Applying a literary quote to their lives, Honors English 10 students revive the Memorial Garden

Honors+English+10+students+stand+near+their+hard+work+in+the+FHC+Memorial+garden.

Ken George

Honors English 10 students stand near their hard work in the FHC Memorial garden.

Honors English 10 teacher Ken George works the hardest he can at making his class anything but ordinary. 

Just this past week, the honors kids’ normal class time was held outside.

They cleaned up the school’s Memorial Garden, located outside of the cafeteria, along with some other spaces surrounding the schoolyard, planting a variety of plants and reviving it from its previously perilous state of disarray.  

Besides the fact that the Memorial Garden needed some serious sprucing up, the root of this project stems from a quote from the book Fahrenheit 451—the summer assignment for George’s students.

Fahrenheit 451 was their summer read,” George said, “and late in the book it talks about how we need more gardeners in life and fewer lawn cutters because lawn cutters gloss over stuff and don’t leave it permanently changed.” 

The exact quote from Fahrenheit 451 that encompasses the project reads, “The difference between the man who just cuts lawns and a real gardener is in the touching . . . The lawn-cutter might just as well not have been there at all; the gardener will be there a lifetime.”

When George began to dig deeper into the meaning of this quote and the meaning of being a gardener in life, he discussed it with his classes, and a plan started to unfold in his mind. 

I thought about how if we are going to be gardeners [in our lives],” George said, “how about we literally be gardeners as well. I’m kind of an idea guy, and I was just like, ‘I kind of want to try it.’” 

Ecstatic about his idea, George reached out to Koetsier’s Greenhouse in Cascade. Craig and Melinda Koetsier immediately got on board with the idea. 

“My husband and I and our girls just recently moved back from Guatemala,” Melinda Koetsier said. “We served there for four and a half years, so stepping back into our business, we were looking for multiple ways to give back and serve here at home. Then Mr. George talked to my husband Craig about working with the students here [at FHC], and we were like, perfect.” 

We were looking for multiple ways to give back and serve here at home. Then Mr. George talked to my husband, Craig, about working with the students here [at FHC], and we were like, perfect.”

— Melinda Koetsier

The Koetsiers spent two days with the classes as they cleaned the Memorial Garden and planted beautiful flowers that give the space life.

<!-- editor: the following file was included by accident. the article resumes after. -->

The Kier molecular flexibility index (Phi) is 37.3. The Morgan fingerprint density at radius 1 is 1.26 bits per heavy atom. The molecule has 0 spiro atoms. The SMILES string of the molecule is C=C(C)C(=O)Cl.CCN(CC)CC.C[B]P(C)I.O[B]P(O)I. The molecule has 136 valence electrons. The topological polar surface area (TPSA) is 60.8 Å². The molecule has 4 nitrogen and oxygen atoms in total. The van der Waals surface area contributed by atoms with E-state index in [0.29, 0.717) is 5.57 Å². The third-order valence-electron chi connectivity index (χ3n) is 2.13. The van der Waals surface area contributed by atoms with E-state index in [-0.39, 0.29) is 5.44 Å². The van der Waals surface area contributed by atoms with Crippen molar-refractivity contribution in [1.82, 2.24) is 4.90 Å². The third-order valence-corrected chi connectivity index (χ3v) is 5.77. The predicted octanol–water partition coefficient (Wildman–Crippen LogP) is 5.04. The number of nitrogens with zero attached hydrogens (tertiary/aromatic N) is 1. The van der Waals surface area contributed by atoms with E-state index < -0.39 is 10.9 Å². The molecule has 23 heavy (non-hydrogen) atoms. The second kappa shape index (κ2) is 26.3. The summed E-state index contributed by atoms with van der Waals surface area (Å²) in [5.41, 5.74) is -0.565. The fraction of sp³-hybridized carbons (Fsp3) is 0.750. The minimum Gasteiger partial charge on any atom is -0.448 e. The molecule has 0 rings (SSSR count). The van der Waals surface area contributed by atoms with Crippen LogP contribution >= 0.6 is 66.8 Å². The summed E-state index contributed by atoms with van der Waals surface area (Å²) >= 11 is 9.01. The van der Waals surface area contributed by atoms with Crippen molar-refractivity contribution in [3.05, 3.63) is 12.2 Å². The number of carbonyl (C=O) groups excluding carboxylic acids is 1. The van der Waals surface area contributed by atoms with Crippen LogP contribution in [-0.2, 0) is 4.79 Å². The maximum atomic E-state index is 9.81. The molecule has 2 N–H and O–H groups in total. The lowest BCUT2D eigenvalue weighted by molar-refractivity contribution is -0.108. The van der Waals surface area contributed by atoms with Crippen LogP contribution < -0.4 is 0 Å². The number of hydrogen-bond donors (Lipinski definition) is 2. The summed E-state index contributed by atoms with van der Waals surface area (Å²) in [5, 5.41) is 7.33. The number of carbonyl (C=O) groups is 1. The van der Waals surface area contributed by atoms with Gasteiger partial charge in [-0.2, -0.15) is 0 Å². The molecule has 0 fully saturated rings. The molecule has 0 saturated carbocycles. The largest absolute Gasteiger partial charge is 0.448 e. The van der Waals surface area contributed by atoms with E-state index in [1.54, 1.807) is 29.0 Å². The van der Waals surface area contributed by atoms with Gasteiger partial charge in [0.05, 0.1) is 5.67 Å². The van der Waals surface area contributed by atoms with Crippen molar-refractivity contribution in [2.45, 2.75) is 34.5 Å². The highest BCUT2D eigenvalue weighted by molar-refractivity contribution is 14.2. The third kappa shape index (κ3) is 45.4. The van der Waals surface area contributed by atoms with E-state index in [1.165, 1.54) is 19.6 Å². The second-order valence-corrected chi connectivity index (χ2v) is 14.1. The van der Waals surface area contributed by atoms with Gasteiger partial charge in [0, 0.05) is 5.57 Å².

Along with donating their time to help with the project, they also donated several flowers, plants, and pounds of mulch, which were all used to make the selected spaces around the school live up to their true beauty. 

“We donate plants [to places] from time to time,” Craig Koetsier said, “but we don’t often get involved in the planting [portion]. This project is unique in that we are actively being part of it.”

After taking a stroll around the school grounds looking for a space to put his project in action, George and Craig chose the Memorial Garden, specifically, to remodel because of what it represents and how the former state of the garden did not live up to what it was meant to stand for.  

“We ended up at the Memorial Garden,” George said, “and [Craig] said this is what we should do—the memorial garden. That’s what he and his wife really wanted to do. The rest of the school would’ve been different, and the Memorial Garden is also really in disarray, which is sad because a Memorial Garden is a really important garden to students who have passed away.”

After some deep diving, George found out that though there is a budget set aside for the Memorial Garden, there is no one specifically designated to actively take care of it. This just further justified George’s motivation for putting it in the hands of his Honors English 10 students. 

“We realize now that it will take some upkeep,” George said. “I think one of the coolest things about gardening rather than lawn cutting is [that] lawn cutting, you do and you leave. [But for] gardening, we have to water and deadhead—I learned a lot about gardening throughout the week. My classes all year will do that and keep watering it.”

Sophomore and Honors English 10 student Gigi Sinicrope took the opportunity to enjoy this new way of learning. 

I thought about how if we are going to be gardeners [in our lives], how about we literally be gardeners as well.”

— Ken George

“I think [it’s important] to detach ourselves sometimes from all things school and not be super school-centered,” Gigi said. 

Lessons that are taught by teachers simply standing in front of their classes often don’t stick for very long or make a lasting impact on students, but by actively planting and carrying out the gardener theme, this lesson is bound to stick with the students. 

Above all, getting outside the classroom has great potential for enjoyment, which is not always something that comes naturally in the typical atmosphere of the school. 

“I really enjoyed it,” Gigi said. “The Koetsiers were super nice.”

As the students serve as gardeners through this year, George also hopes that the metaphorical meaning will stick with them as they look at other pieces of literature this school year. 

“[The gardening theme is] different,” George said, “and I think anything different in school is probably good. We say that the theme for the year is that we are going to be gardeners. I think you can say it and kind of do it in class or whatever—[which is like], okay—but we [actually] did it. I feel like they will always remember [this] and all year think about how we are gardeners; we got our hands dirty and we dug in.”